In a previous post, Cold Calling: The #1 strategy for inclusive classrooms, I’ve outlined the essence of the Cold Calling technique and why it is so powerful. It’s one of the main techniques I include in this post: Great Teaching: The Power of Questioning and we’ve captured it in our Walkthrus Volume 1 in the five steps show here:
In my opinion, where teachers adopt Cold Calling, selecting students to respond to questions instead of letting the default student responses come via hands up and calling out, classrooms are more inclusive; more students are engaged in the learning process and it’s more likely that everyone is thinking about the questions in hand.
However, it’s still the case that plenty of teachers find it a challenge. The habit of starting questions with ‘does anyone know….?‘ or ‘can anyone tell me….?‘, followed by volunteered responses, can be very strong. It requires a deliberate effort to switch this to the cold call routine where everyone is asked and then an individual is chosen to answer. On top of this, very commonly, teachers report a mixture of concern and awkwardness when asking students who lack confidence or appear to be uncomfortable answering questions publicly – so they avoid it, defaulting to engaging with the students more likely to give answers freely. Of course this only compounds the issue; it’s not creating the inclusive confidence-building culture we need.
The solution to this might be to adopt some Cold Call variations that support students to develop their answers and build their confidence as stepping-stones towards full cold calling – which remains the ideal scenario, but might take a while to establish. Some of these ideas are explored in Doug Lemov’s work – and formed part of the UnCommon Schools training on remote learning. Teaching via zoom helped teachers to extend their cold calling repertoire. Here are some things to try as you work on your questioning techniques:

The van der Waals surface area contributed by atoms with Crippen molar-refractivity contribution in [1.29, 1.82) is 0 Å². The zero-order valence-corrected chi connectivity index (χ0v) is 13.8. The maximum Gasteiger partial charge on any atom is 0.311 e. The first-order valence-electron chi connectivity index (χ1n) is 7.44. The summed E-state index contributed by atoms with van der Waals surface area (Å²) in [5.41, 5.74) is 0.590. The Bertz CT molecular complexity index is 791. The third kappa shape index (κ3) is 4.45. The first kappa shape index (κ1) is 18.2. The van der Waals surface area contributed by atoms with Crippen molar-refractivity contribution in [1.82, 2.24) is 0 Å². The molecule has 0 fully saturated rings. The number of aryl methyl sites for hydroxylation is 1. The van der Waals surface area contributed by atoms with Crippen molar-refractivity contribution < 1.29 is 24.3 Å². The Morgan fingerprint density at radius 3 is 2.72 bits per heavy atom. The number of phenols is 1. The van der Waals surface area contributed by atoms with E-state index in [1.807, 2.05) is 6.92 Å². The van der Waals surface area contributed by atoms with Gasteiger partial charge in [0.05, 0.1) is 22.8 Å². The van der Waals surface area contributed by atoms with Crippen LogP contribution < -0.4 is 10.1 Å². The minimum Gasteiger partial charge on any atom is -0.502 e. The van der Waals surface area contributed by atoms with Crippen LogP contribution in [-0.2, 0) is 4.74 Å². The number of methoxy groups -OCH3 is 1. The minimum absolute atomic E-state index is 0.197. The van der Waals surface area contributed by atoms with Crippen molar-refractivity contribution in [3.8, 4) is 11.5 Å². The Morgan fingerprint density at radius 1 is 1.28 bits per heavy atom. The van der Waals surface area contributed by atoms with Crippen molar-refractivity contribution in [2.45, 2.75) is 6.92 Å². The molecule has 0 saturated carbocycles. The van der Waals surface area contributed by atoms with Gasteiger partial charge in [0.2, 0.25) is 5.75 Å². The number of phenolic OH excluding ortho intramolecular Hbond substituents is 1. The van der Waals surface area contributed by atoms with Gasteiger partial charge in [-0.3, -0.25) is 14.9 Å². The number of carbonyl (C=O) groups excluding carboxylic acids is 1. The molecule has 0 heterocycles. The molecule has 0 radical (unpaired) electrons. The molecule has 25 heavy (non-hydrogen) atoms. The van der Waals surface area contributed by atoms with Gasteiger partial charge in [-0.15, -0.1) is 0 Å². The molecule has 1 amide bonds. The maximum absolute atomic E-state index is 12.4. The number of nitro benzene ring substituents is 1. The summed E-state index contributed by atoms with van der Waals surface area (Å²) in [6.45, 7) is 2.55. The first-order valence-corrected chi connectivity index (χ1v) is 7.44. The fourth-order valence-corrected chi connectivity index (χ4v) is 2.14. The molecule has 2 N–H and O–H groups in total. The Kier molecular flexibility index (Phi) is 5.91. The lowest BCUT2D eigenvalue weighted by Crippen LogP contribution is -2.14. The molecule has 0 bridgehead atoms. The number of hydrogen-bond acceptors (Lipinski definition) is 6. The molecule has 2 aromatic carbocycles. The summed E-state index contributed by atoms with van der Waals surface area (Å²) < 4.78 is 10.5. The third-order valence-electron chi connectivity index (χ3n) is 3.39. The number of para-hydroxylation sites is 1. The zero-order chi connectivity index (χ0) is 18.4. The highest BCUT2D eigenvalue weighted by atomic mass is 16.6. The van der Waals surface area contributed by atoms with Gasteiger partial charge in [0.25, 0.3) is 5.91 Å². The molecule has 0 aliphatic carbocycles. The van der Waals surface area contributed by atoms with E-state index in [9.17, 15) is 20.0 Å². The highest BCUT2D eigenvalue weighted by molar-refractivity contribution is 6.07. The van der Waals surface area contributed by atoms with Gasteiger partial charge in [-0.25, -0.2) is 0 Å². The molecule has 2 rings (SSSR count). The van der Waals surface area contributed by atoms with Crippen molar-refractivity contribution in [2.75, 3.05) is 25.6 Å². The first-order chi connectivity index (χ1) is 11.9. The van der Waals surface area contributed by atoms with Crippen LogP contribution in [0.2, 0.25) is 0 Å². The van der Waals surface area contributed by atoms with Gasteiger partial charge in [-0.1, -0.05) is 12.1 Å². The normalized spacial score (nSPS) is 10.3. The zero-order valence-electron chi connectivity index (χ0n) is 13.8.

|Pre-call||In this variation, you select a student in advance of some instructional input, letting them know they’ll be the first to respond. |
e.g. I’m going to go through this example and then, Sylvie, I’d like you to explain what happens at each step.
This gives Sylvie a heads-up so that, during the example, she is getting ready to explain her thinking. She’s given time to get ready. Then, as she is talking, other students have more time to get ready in case they are cold called after Sylvie.
Another example might be ‘I’m going to read this page of the story and then, Abdi, I’d like you to summarise it for us’. Abdi has notice and, during the reading is able to focus that bit harder, avoiding the more sudden selection from cold calling. The softening of any ‘spotlight moment’ can work incredibly well.
|Batched call||In this variation, the teacher highlights 2-3 students to answer in a batch so that they all know their question is coming, buying them some extra time to prepare and to help the teacher coordinate the questioning in a calm deliberate manner: |
eg. ‘OK, let’s look at the graph and try to explain the trend. (Pause). Let’s start with Michael, then Jenny, then Daisy. (Pause). So, Michael, how would you explain the trend on the graph?
The teacher engages with Michael’s response, then asks Jenny for her explanation and then goes to Daisy to do the same. The other students know they could also be asked to follow-up from any of the answers.. so everyone is still required to think and engage – but Michael, Jenny and Daisy get that extra bit of time to think, to focus and to prepare. The teacher has a nice calm structure as they’ve already identified the question sequence.
This echoes the way a chairperson might chair a meeting, coordinating the responses from around the table. Let’s hear from Joan, then Abdul then Andrew. It creates a reassuring sense of order to proceedings.